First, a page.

His shock resignation leaves him free to marshal the troops against Julia Gillard.
AS THE simple but brilliantly effective television advertisements for industry superannuation say, compare the pair. Victorian Labor backbencher Darren Cheeseman on Saturday called for Julia Gillard to step down as party leader. His comments were published in The Sunday Age. On Monday, Gillard called Cheeseman and voiced her displeasure at his comments.
Regional Affairs Minister Simon Crean set out on Monday to publicly deride his cabinet colleague Kevin Rudd, calling into question Rudd's truthfulness and loyalty. He was not brought into line by the Prime Minister. No uncomfortable prime ministerial phone call for Crean.
Nor has the Prime Minister repudiated any other members of the government over their public criticisms of Rudd. Backbenchers and ministers alike have gone after him, being rolled out into the media one by one. Yesterday, the member for Melbourne Ports, Michael Danby, echoed Human Services Minister Brendan O'Connor's demand that Rudd pledge fealty to Gillard or get out.
Cabinet members have been briefing members of the parliamentary press gallery against Rudd all week. The campaign that began with the exposure last Saturday of privately held and hitherto unseen video out-takes of Rudd swearing in his office in 2009 culminated at lunchtime yesterday with well-sourced reports predicting Rudd's sacking by Gillard upon his return to Australia.
When that news went out yesterday, Gillard's brains trust was feeling very good about the progress of its campaign to trample Rudd and stop the drift of support to him within the caucus. Indeed, her key backers were convinced the drift had been reversed, that in fact MPs who were thought to be Rudd supporters had gone back to Gillard in big numbers.
To their way of thinking, Rudd had nowhere to turn. He was in the process of being embarrassed and he was set to suffer, at Gillard's hands, one final humiliation. He had no tactical ammunition. He was on the other side of the world until Sunday and was, in effect, a stationary target. As a minister, he could not go out and directly court support from his caucus colleagues - especially now that his every move, every overture, every conversation was being monitored.
Meanwhile, every minister in the government was obliged to publicly declare, under media questioning, undying support for the Prime Minister. At the very least, they could not declare for Rudd. To do so would lead to their sacking. The public impression was of Rudd having at best two or three inconsequential supporters in a caucus of 103. Gillard's people, reflecting on an efficient public campaign, concluded that Rudd was fully in retreat.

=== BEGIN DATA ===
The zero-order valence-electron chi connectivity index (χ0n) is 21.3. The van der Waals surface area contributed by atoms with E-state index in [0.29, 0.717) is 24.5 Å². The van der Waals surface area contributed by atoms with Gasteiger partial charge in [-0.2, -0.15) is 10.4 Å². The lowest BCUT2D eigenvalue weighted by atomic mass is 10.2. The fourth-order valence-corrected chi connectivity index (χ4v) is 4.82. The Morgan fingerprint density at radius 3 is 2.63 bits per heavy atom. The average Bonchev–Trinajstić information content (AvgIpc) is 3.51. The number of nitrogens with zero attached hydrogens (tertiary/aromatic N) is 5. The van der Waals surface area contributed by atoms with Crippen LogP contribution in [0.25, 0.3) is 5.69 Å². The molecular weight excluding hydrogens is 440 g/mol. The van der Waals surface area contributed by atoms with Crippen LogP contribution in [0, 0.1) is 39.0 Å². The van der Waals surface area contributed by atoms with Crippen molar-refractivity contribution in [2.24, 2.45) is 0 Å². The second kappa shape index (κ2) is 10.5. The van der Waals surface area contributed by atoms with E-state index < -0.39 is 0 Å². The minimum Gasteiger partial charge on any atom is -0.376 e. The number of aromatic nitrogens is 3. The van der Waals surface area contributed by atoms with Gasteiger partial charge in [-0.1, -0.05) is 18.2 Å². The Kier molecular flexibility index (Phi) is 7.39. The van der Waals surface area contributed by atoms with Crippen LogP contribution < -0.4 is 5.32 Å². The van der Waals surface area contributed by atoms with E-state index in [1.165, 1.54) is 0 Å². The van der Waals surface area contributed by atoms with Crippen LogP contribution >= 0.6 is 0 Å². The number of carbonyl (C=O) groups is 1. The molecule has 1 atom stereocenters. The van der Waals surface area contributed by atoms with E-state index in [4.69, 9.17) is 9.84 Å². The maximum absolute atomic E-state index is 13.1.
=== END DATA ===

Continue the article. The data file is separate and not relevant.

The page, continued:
But late yesterday afternoon, Rudd shocked them all. Rudd's resignation means that he is free to criticise Gillard and her backers. He can offer a full and frank critique of the Prime Minister and of the direction of the government. He can do this publicly and privately. So too can every backbencher who sympathises with him.
Now, the contest between Gillard and Rudd is fully joined. By tomorrow, three days before Parliament resumes in Canberra, Rudd the backbencher will be back in Australia, up and running as an alternative to Gillard.
It is due to fortuity more than anything else, but his decision to step down as foreign minister yesterday means that the opinion polling about to carried out over the next few days, and likely to be published on Monday, will be able to test respective support for Rudd and Gillard cleanly, outside of the phoney war atmosphere of the past two weeks.
It was clear from Rudd's resignation announcement that his message to his colleagues will be built on his desire to wrest control of the government and the Labor Party from what he called "the faceless men" who he argues have controlled the Prime Minister since her elevation to the leadership 20 months ago. He will be portraying himself as being able to draw a line under the period that began in June 2010 and has seen the Labor Party's stocks hit historic lows.
Gillard's supporters have had a consistent, powerful and persuasive message this week, in among their criticisms of Rudd: this must be settled once and for all. They are about to get what they want, but it will not come about in exactly the way that they had been expecting.
Shaun Carney is an associate editor.